In my opinion, eating well, drinking plenty of water and sleeping at least eight hours a night is still the absolute best natural beauty advice. As far as products that I would recommend, I am a fan of herbal products that are handmade.

There are many herbs that are wonderful for the skin. In particular, the ones I love most are calendula, chamomile, marshmallow and rose. I use rose water (available at most grocery stores) daily on my skin. The dried herbs calendula, marshmallow and chamomile can be made into an infusion (covered with boiling water and steeped for 20 minutes or longer). Soak a cotton ball in the infusion once strained and cooled and dab it on your face and under your eyes for a soothing wash. An infusion of these herbs will keep in a sealed jar in your fridge for a day or two.

If you are looking to purchase a handmade cream, I love the Rose Petal Cream made by herbalist, Celina Ainsworth and available through The Herbal Clinic and Dispensary in Toronto. Although it is not specifically an eye cream, it is a natural and gentle formula that is perfectly suited for the entire face including the under eye area. For anyone not in the GTA, the cream can be ordered by phone for mail order. The bulk herbs listed above can also be ordered through The Herbal Clinic and Dispensary or may be available at your local health food store.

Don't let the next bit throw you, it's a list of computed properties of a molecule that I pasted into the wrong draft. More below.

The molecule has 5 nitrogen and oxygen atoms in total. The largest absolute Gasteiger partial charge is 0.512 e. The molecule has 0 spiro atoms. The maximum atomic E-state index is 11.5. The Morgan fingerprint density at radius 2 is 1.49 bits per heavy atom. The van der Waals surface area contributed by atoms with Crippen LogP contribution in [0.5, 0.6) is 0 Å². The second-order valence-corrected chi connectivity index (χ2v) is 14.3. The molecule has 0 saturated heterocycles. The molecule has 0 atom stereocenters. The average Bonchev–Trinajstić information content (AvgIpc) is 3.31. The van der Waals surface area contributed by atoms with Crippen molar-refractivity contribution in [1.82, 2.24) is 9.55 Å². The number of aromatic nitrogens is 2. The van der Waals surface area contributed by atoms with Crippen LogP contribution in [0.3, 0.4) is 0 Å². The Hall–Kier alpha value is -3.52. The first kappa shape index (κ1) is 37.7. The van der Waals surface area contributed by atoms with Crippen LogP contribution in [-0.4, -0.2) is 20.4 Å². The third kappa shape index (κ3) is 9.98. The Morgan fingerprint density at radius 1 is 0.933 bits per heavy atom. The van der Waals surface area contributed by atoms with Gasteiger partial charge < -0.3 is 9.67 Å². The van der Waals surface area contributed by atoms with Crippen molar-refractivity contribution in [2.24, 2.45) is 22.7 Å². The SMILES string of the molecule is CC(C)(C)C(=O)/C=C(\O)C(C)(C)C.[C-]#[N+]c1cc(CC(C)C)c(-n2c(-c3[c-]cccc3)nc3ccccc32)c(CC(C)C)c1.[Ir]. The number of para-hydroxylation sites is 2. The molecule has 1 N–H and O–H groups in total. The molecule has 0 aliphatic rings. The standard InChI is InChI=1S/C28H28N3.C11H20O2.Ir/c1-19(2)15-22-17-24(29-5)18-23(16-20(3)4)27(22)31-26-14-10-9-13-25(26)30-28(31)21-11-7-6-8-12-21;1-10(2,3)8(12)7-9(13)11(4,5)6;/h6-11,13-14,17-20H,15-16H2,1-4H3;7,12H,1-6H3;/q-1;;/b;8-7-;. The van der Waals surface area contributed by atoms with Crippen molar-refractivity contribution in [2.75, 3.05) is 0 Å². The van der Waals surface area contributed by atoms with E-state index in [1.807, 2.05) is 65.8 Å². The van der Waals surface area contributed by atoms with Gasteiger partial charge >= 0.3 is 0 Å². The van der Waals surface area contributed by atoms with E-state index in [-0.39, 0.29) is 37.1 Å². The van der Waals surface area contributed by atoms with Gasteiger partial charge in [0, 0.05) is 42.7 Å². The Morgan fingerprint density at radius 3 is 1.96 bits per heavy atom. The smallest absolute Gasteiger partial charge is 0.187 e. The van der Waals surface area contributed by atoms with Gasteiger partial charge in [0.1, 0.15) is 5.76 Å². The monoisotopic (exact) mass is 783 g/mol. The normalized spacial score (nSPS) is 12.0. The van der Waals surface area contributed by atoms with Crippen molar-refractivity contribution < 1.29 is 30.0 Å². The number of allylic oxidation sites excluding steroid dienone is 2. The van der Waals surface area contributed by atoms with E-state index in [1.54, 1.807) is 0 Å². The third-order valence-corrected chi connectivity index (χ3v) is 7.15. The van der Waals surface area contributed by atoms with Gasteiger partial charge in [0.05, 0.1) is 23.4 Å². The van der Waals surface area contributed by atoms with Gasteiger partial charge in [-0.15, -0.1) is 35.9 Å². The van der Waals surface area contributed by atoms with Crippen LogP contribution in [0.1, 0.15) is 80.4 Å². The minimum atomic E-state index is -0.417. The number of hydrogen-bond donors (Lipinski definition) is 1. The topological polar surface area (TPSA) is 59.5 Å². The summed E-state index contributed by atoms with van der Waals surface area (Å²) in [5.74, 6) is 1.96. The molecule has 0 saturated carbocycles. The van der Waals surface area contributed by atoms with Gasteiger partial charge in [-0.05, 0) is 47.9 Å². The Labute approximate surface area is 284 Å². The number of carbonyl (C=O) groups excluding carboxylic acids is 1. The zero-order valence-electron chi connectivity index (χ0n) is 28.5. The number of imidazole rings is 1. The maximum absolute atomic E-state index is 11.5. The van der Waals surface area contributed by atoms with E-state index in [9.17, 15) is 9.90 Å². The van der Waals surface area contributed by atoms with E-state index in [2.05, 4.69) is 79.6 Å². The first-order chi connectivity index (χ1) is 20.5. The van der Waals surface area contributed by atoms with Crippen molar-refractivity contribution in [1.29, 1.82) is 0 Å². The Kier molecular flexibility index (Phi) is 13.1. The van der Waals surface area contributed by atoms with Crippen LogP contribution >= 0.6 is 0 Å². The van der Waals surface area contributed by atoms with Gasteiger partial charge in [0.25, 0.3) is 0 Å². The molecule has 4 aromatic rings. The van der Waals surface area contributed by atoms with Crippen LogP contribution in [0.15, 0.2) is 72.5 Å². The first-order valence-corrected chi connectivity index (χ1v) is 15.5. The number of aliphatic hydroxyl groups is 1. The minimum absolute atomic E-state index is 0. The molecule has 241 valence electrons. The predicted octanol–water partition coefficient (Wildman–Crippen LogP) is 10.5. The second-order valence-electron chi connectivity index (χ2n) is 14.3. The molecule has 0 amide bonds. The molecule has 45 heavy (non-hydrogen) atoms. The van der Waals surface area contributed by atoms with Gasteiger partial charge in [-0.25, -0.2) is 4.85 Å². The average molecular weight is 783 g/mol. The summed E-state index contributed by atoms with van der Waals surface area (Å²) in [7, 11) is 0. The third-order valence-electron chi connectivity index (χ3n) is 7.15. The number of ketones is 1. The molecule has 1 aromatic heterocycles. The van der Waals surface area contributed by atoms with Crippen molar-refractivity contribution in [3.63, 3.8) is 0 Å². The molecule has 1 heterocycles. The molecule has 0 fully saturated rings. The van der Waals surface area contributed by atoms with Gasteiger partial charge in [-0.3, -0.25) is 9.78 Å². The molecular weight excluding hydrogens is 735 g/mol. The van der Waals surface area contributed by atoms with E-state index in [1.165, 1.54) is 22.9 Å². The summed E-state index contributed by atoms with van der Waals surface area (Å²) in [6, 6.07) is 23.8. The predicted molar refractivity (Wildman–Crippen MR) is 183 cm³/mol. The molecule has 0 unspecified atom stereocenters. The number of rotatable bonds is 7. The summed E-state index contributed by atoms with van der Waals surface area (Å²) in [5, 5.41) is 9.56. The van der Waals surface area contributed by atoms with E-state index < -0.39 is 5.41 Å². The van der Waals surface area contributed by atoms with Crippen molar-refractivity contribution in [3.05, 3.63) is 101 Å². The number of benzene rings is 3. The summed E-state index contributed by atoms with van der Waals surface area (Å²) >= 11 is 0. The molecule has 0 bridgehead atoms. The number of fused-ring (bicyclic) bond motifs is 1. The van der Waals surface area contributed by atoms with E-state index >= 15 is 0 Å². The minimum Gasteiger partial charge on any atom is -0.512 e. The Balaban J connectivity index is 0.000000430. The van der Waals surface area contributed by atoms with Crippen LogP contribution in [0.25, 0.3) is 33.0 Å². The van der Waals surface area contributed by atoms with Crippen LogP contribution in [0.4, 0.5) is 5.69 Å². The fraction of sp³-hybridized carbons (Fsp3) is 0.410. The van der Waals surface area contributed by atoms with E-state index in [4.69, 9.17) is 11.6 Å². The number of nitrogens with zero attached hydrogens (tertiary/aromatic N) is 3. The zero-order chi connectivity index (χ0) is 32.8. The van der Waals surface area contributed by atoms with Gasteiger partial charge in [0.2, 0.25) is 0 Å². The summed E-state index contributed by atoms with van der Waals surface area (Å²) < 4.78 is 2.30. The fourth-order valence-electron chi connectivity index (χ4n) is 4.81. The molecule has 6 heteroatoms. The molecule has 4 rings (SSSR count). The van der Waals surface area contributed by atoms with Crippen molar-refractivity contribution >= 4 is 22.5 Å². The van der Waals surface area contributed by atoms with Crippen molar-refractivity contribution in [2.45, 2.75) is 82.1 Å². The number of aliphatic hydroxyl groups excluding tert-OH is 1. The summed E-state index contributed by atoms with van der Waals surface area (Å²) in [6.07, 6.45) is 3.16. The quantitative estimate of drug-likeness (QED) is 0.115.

Other natural beauty treatments I use myself include, raw coconut oil, cucumber, tea bags and vitamin E. Cucumber is so refreshing for the eyes and feels incredibly soothing on the skin. And of course antioxidant rich tea bags can be placed on the eyes to reduce puffiness and nourish the eye area. I give myself a vitamin E treatment about once a week. To give yourself one, just open a capsule and massage the oil all over your face. Be gentle though when applying it under your eyes. And I really love raw coconut oil! It is an amazingly nourishing oil and it smells and feels fantastic on your skin. I use it on my face everyday.

For internal treatment, I always recommend cell salts (also called, tissue salts). They are homeopathic preparations of the twelve minerals that make up all of the tissues in our bodies and are available at most health food stores.